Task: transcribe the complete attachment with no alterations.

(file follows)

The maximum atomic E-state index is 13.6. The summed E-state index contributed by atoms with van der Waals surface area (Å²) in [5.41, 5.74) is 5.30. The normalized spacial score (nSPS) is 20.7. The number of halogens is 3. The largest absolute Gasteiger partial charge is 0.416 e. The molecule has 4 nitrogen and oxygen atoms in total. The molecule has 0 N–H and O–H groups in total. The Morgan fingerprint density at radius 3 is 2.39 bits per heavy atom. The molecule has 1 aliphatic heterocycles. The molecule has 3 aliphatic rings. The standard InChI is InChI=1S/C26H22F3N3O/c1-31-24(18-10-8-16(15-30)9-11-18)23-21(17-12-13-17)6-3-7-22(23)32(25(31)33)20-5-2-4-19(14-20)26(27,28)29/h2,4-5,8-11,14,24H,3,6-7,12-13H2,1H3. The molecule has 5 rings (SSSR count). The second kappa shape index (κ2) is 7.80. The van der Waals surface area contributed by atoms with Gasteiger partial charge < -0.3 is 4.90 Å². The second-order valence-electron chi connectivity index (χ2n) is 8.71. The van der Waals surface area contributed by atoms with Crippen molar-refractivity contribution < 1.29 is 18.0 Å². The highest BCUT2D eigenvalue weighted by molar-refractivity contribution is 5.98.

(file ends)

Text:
The maximum atomic E-state index is 13.6. The summed E-state index contributed by atoms with van der Waals surface area (Å²) in [5.41, 5.74) is 5.30. The normalized spacial score (nSPS) is 20.7. The number of halogens is 3. The largest absolute Gasteiger partial charge is 0.416 e. The molecule has 4 nitrogen and oxygen atoms in total. The molecule has 0 N–H and O–H groups in total. The Morgan fingerprint density at radius 3 is 2.39 bits per heavy atom. The molecule has 1 aliphatic heterocycles. The molecule has 3 aliphatic rings. The standard InChI is InChI=1S/C26H22F3N3O/c1-31-24(18-10-8-16(15-30)9-11-18)23-21(17-12-13-17)6-3-7-22(23)32(25(31)33)20-5-2-4-19(14-20)26(27,28)29/h2,4-5,8-11,14,24H,3,6-7,12-13H2,1H3. The molecule has 5 rings (SSSR count). The second kappa shape index (κ2) is 7.80. The van der Waals surface area contributed by atoms with Gasteiger partial charge < -0.3 is 4.90 Å². The second-order valence-electron chi connectivity index (χ2n) is 8.71. The van der Waals surface area contributed by atoms with Crippen molar-refractivity contribution < 1.29 is 18.0 Å². The highest BCUT2D eigenvalue weighted by molar-refractivity contribution is 5.98.